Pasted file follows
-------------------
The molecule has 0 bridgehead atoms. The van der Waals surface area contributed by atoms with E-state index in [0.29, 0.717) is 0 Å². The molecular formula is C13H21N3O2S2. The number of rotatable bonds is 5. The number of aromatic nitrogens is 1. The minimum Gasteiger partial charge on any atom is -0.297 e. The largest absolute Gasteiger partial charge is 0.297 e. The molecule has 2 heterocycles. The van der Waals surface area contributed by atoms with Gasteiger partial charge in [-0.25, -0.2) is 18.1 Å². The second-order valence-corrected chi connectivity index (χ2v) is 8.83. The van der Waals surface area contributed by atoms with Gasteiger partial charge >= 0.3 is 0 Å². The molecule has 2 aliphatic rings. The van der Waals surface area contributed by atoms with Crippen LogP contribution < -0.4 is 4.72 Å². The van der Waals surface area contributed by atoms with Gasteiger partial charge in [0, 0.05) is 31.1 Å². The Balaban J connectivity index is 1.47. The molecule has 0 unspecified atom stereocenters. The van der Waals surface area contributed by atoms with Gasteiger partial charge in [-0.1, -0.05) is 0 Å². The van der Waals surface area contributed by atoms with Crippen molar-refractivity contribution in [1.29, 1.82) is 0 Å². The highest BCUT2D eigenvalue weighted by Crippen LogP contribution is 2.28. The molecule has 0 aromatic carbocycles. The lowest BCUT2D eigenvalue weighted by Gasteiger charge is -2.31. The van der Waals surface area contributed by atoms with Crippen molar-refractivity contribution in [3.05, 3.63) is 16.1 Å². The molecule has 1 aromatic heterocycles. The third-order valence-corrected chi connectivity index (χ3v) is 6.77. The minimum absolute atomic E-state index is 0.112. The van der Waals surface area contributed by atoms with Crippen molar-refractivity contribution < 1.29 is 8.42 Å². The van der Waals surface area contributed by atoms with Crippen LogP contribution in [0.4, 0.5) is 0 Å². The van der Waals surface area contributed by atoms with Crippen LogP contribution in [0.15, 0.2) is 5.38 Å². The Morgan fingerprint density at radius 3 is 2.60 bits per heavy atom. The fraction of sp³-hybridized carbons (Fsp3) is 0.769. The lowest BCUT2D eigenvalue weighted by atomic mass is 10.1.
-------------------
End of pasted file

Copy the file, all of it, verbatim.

The molecule has 0 bridgehead atoms. The van der Waals surface area contributed by atoms with E-state index in [0.29, 0.717) is 0 Å². The molecular formula is C13H21N3O2S2. The number of rotatable bonds is 5. The number of aromatic nitrogens is 1. The minimum Gasteiger partial charge on any atom is -0.297 e. The largest absolute Gasteiger partial charge is 0.297 e. The molecule has 2 heterocycles. The van der Waals surface area contributed by atoms with Gasteiger partial charge in [-0.25, -0.2) is 18.1 Å². The second-order valence-corrected chi connectivity index (χ2v) is 8.83. The van der Waals surface area contributed by atoms with Gasteiger partial charge >= 0.3 is 0 Å². The molecule has 2 aliphatic rings. The van der Waals surface area contributed by atoms with Crippen LogP contribution < -0.4 is 4.72 Å². The van der Waals surface area contributed by atoms with Gasteiger partial charge in [0, 0.05) is 31.1 Å². The Balaban J connectivity index is 1.47. The molecule has 0 unspecified atom stereocenters. The van der Waals surface area contributed by atoms with Gasteiger partial charge in [-0.1, -0.05) is 0 Å². The van der Waals surface area contributed by atoms with Crippen molar-refractivity contribution in [1.29, 1.82) is 0 Å². The highest BCUT2D eigenvalue weighted by Crippen LogP contribution is 2.28. The molecule has 0 aromatic carbocycles. The lowest BCUT2D eigenvalue weighted by Gasteiger charge is -2.31. The van der Waals surface area contributed by atoms with Crippen molar-refractivity contribution in [3.05, 3.63) is 16.1 Å². The molecule has 1 aromatic heterocycles. The third-order valence-corrected chi connectivity index (χ3v) is 6.77. The minimum absolute atomic E-state index is 0.112. The van der Waals surface area contributed by atoms with Crippen molar-refractivity contribution < 1.29 is 8.42 Å². The van der Waals surface area contributed by atoms with Crippen LogP contribution in [0.4, 0.5) is 0 Å². The van der Waals surface area contributed by atoms with Crippen LogP contribution in [0.15, 0.2) is 5.38 Å². The Morgan fingerprint density at radius 3 is 2.60 bits per heavy atom. The fraction of sp³-hybridized carbons (Fsp3) is 0.769. The lowest BCUT2D eigenvalue weighted by atomic mass is 10.1.